The Panthers have made their plan clear this offseason. Every move is made with an eye on the salary cap because another part of Fox and Hurney's plan is to not mortgage the future.

    The future is in good shape because the Panthers have taken care of their core players. The starting defensive linemen are under contract through at least 2007, running back Stephen Davis has four more years and Smith and Kasay are taken care of.

    But the cycle is continuous. Quarterback Jake Delhomme likely will get a contract extension in the next few months. Others also will need to be re-signed.

    The Panthers will have the room to do it because they haven't overextended themselves on average players. The ones who left can be replaced.

    Think back to training camp last year. The Panthers didn't have a clear-cut starter at left guard and James, a career backup, stepped up and earned the job. Think back to training camp two years ago. The Panthers brought a slew of no-name cornerbacks to camp, and Howard and Cousin stepped up and played pretty well for two years.

    But players like Smith, Kasay, Delhomme, Davis and the defensive line can't be replaced as easily or as inexpensively. Because the Panthers are following their plan, they won't have to replace anyone who is irreplaceable.
     
  2. McFly41

    McFly41 Work Hard...PLAY HARDER!

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    We'll see...
     
  3. HeadCase

    HeadCase dazed and confused

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    That sums it up nicely.
     
  4. magnus

    magnus Chump-proof

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    Sure is a good thing someone stepped up to give you new material.
     
  5. meatpile

    meatpile 7-9

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    :anon:
     
  6. Boo

    Boo Cornholio

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    "James, Howard and Grant were decent players. But they weren't core players"


    I agree with Howard but not with Grant and James.
     
  7. meatpile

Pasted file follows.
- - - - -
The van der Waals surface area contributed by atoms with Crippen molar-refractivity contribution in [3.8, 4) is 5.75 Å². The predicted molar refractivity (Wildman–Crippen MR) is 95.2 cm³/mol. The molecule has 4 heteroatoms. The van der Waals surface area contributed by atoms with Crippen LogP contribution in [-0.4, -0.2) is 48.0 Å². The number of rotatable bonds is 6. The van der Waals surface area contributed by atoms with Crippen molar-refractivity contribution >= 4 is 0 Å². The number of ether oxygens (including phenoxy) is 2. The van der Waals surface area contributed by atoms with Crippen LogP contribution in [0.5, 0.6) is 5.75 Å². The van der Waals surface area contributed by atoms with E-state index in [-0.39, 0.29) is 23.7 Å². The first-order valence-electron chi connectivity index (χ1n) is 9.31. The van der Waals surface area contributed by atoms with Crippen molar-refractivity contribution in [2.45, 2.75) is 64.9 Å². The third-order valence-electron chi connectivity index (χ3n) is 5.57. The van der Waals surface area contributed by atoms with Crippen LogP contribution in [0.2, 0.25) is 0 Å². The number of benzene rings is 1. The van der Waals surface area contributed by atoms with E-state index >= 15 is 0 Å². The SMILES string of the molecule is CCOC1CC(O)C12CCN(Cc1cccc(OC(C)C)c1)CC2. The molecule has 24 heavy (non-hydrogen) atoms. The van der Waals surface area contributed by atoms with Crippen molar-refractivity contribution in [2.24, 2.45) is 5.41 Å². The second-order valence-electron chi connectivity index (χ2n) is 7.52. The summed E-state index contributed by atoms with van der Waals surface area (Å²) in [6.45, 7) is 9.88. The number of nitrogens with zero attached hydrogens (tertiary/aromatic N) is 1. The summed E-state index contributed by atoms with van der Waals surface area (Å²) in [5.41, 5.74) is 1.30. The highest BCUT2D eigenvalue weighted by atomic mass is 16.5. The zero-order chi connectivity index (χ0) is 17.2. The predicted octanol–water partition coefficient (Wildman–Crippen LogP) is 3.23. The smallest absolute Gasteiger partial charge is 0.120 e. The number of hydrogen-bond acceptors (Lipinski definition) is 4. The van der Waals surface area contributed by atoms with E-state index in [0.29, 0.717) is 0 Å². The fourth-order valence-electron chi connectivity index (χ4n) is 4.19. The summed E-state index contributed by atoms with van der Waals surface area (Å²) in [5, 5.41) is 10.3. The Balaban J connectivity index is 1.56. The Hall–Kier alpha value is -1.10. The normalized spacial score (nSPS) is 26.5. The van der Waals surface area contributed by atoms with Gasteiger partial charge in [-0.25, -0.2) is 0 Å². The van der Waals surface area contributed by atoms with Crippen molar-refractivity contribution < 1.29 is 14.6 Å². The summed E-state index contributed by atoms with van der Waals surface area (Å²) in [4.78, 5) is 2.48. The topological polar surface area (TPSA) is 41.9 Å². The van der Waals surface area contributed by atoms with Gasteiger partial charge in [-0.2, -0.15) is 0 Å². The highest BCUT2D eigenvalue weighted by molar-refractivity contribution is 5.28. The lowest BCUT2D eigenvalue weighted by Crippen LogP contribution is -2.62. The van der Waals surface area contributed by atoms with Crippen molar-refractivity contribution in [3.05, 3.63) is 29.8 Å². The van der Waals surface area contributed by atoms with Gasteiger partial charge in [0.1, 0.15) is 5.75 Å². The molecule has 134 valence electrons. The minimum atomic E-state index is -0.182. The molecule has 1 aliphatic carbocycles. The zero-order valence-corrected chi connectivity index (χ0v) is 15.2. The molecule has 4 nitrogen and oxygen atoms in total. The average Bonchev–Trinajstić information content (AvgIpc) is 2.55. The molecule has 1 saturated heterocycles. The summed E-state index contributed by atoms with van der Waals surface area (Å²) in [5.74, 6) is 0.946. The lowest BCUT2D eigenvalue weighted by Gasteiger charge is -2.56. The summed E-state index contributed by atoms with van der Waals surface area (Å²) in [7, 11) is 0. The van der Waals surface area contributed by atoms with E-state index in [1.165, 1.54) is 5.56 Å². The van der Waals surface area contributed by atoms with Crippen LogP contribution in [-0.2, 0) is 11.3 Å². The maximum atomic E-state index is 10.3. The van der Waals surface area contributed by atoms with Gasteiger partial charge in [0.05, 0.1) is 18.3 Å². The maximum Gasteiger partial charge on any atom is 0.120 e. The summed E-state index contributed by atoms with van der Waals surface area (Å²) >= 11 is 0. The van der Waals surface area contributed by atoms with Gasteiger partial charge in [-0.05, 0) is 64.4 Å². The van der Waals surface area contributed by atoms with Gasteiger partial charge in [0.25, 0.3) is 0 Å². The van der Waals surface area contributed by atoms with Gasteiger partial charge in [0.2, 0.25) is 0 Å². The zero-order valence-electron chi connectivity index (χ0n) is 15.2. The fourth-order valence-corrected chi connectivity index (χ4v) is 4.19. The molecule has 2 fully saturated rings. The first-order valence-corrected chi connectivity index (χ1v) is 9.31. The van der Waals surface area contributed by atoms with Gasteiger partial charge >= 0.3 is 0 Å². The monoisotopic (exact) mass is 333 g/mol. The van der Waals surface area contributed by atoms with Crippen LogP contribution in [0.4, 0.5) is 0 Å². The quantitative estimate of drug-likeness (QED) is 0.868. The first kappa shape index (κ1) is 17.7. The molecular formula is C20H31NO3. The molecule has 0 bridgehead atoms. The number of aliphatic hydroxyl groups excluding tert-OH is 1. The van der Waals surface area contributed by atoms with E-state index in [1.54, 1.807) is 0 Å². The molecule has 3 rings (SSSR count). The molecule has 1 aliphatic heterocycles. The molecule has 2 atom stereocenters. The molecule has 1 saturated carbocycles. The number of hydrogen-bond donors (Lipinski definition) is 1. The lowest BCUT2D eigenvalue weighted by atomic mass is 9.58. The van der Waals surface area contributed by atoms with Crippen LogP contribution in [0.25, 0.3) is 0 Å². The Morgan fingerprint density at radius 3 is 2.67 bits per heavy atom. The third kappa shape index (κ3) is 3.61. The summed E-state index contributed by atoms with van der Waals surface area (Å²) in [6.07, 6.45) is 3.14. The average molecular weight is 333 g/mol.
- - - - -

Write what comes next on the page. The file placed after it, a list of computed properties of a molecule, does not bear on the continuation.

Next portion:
meatpile 7-9

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    Intersting not from that other guy on super bowl egos:

    "We've got to avoid that in Carolina," Armstead said. "I think in New York that after we made the Super Bowl, the players began to think they were bigger than the team. I was somebody who did that, absolutely. Then bad things started to happen and everybody got kind of freaked out."
     
  8. magnus

    magnus Chump-proof

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    Sehorn got hurt after that, right? Everybody started getting endorsement deals. Strahan wasn't out there on national TV before 2000.

    But, see, that still happened on Fox' watch. These guys aren't infalliable. The chances are, what the Giants went through is much more likely than anything else we have awaiting us. Takes nothing away from what Fox did or has done, but no one's guaranteed what we had this year. We may never get back again, we might be back in two years.

    Agree, Boo.
     
  9. vpkozel

    vpkozel Professional Calvinballer

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    We don't have the NY media here though. I'm not gonna worry too much about over exposure.
     
  10. Thelt

    Thelt Full Access Member

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    I think the only hole in the "plan" is that we have had a weak secondary since Fox has been here and we have not done a whole lot to make it better. If we can only build it through the draft then we need to start seeing more picks used on the secondary. If we had been able to slow down or stop Brady in the second half of the superbowl we would be the champs now.